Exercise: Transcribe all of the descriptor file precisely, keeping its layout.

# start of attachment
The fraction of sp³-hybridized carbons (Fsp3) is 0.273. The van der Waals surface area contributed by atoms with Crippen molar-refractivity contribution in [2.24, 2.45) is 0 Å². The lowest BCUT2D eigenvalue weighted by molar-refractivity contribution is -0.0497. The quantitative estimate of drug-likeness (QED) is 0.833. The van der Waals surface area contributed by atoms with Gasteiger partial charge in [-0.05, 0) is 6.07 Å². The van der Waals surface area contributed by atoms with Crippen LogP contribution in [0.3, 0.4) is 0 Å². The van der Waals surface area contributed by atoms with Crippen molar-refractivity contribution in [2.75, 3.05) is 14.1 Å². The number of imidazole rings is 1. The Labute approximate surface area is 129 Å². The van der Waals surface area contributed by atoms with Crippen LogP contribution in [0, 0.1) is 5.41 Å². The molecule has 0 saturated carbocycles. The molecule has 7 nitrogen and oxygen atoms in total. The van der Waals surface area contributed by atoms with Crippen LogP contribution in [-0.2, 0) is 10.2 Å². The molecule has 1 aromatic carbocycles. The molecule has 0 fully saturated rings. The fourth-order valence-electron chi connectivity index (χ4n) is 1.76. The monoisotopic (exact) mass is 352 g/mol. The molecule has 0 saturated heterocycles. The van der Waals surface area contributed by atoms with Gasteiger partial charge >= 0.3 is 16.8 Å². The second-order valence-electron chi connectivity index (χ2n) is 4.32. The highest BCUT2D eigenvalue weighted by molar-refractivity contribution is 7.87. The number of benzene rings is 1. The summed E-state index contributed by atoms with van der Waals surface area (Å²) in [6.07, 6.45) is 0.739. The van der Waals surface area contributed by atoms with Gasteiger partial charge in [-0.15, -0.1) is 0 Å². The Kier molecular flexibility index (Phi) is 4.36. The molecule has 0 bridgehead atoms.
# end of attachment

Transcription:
The fraction of sp³-hybridized carbons (Fsp3) is 0.273. The van der Waals surface area contributed by atoms with Crippen molar-refractivity contribution in [2.24, 2.45) is 0 Å². The lowest BCUT2D eigenvalue weighted by molar-refractivity contribution is -0.0497. The quantitative estimate of drug-likeness (QED) is 0.833. The van der Waals surface area contributed by atoms with Gasteiger partial charge in [-0.05, 0) is 6.07 Å². The van der Waals surface area contributed by atoms with Crippen LogP contribution in [0.3, 0.4) is 0 Å². The van der Waals surface area contributed by atoms with Crippen molar-refractivity contribution in [2.75, 3.05) is 14.1 Å². The number of imidazole rings is 1. The Labute approximate surface area is 129 Å². The van der Waals surface area contributed by atoms with Crippen LogP contribution in [0, 0.1) is 5.41 Å². The molecule has 0 saturated carbocycles. The molecule has 7 nitrogen and oxygen atoms in total. The van der Waals surface area contributed by atoms with Crippen LogP contribution in [-0.2, 0) is 10.2 Å². The molecule has 1 aromatic carbocycles. The molecule has 0 fully saturated rings. The fourth-order valence-electron chi connectivity index (χ4n) is 1.76. The monoisotopic (exact) mass is 352 g/mol. The molecule has 0 saturated heterocycles. The van der Waals surface area contributed by atoms with Gasteiger partial charge >= 0.3 is 16.8 Å². The second-order valence-electron chi connectivity index (χ2n) is 4.32. The highest BCUT2D eigenvalue weighted by molar-refractivity contribution is 7.87. The number of benzene rings is 1. The summed E-state index contributed by atoms with van der Waals surface area (Å²) in [6.07, 6.45) is 0.739. The van der Waals surface area contributed by atoms with Gasteiger partial charge in [-0.15, -0.1) is 0 Å². The Kier molecular flexibility index (Phi) is 4.36. The molecule has 0 bridgehead atoms.